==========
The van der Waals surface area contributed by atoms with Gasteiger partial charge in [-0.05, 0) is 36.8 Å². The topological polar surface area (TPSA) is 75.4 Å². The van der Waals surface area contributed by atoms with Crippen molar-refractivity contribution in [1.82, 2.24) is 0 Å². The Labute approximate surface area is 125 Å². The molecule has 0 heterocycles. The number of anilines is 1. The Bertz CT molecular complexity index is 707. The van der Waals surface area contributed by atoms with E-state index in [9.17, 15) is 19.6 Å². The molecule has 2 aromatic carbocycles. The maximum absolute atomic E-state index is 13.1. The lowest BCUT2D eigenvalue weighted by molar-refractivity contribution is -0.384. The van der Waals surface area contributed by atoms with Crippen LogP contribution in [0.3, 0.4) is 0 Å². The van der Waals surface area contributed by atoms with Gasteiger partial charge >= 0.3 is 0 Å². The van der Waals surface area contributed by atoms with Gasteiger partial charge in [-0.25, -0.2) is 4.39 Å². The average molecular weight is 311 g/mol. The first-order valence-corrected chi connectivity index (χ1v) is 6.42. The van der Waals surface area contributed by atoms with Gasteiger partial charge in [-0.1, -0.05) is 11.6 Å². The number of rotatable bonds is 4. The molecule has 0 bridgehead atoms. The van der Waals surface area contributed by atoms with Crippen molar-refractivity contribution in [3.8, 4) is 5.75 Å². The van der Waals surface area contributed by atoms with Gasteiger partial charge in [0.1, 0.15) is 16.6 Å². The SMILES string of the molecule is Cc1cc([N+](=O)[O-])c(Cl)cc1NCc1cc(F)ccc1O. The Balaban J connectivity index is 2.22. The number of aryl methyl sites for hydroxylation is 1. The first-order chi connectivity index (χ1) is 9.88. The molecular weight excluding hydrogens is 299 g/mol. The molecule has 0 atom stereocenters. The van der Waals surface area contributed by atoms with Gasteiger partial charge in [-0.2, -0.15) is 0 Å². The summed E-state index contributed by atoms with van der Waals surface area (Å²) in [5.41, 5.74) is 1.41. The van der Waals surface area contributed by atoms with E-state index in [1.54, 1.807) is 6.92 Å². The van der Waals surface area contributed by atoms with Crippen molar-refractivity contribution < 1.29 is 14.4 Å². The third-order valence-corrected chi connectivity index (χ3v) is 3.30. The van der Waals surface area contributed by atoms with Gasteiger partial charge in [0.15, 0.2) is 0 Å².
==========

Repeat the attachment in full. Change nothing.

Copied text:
The van der Waals surface area contributed by atoms with Gasteiger partial charge in [-0.05, 0) is 36.8 Å². The topological polar surface area (TPSA) is 75.4 Å². The van der Waals surface area contributed by atoms with Crippen molar-refractivity contribution in [1.82, 2.24) is 0 Å². The Labute approximate surface area is 125 Å². The molecule has 0 heterocycles. The number of anilines is 1. The Bertz CT molecular complexity index is 707. The van der Waals surface area contributed by atoms with E-state index in [9.17, 15) is 19.6 Å². The molecule has 2 aromatic carbocycles. The maximum absolute atomic E-state index is 13.1. The lowest BCUT2D eigenvalue weighted by molar-refractivity contribution is -0.384. The van der Waals surface area contributed by atoms with Crippen LogP contribution in [0.3, 0.4) is 0 Å². The van der Waals surface area contributed by atoms with Gasteiger partial charge >= 0.3 is 0 Å². The van der Waals surface area contributed by atoms with Gasteiger partial charge in [-0.25, -0.2) is 4.39 Å². The average molecular weight is 311 g/mol. The first-order valence-corrected chi connectivity index (χ1v) is 6.42. The van der Waals surface area contributed by atoms with Gasteiger partial charge in [-0.1, -0.05) is 11.6 Å². The number of rotatable bonds is 4. The molecule has 0 bridgehead atoms. The van der Waals surface area contributed by atoms with Crippen molar-refractivity contribution in [3.8, 4) is 5.75 Å². The van der Waals surface area contributed by atoms with Gasteiger partial charge in [0.1, 0.15) is 16.6 Å². The SMILES string of the molecule is Cc1cc([N+](=O)[O-])c(Cl)cc1NCc1cc(F)ccc1O. The Balaban J connectivity index is 2.22. The number of aryl methyl sites for hydroxylation is 1. The first-order chi connectivity index (χ1) is 9.88. The molecular weight excluding hydrogens is 299 g/mol. The molecule has 0 atom stereocenters. The van der Waals surface area contributed by atoms with Gasteiger partial charge in [-0.2, -0.15) is 0 Å². The summed E-state index contributed by atoms with van der Waals surface area (Å²) in [5.41, 5.74) is 1.41. The van der Waals surface area contributed by atoms with E-state index in [1.54, 1.807) is 6.92 Å². The van der Waals surface area contributed by atoms with Crippen molar-refractivity contribution < 1.29 is 14.4 Å². The third-order valence-corrected chi connectivity index (χ3v) is 3.30. The van der Waals surface area contributed by atoms with Gasteiger partial charge in [0.15, 0.2) is 0 Å².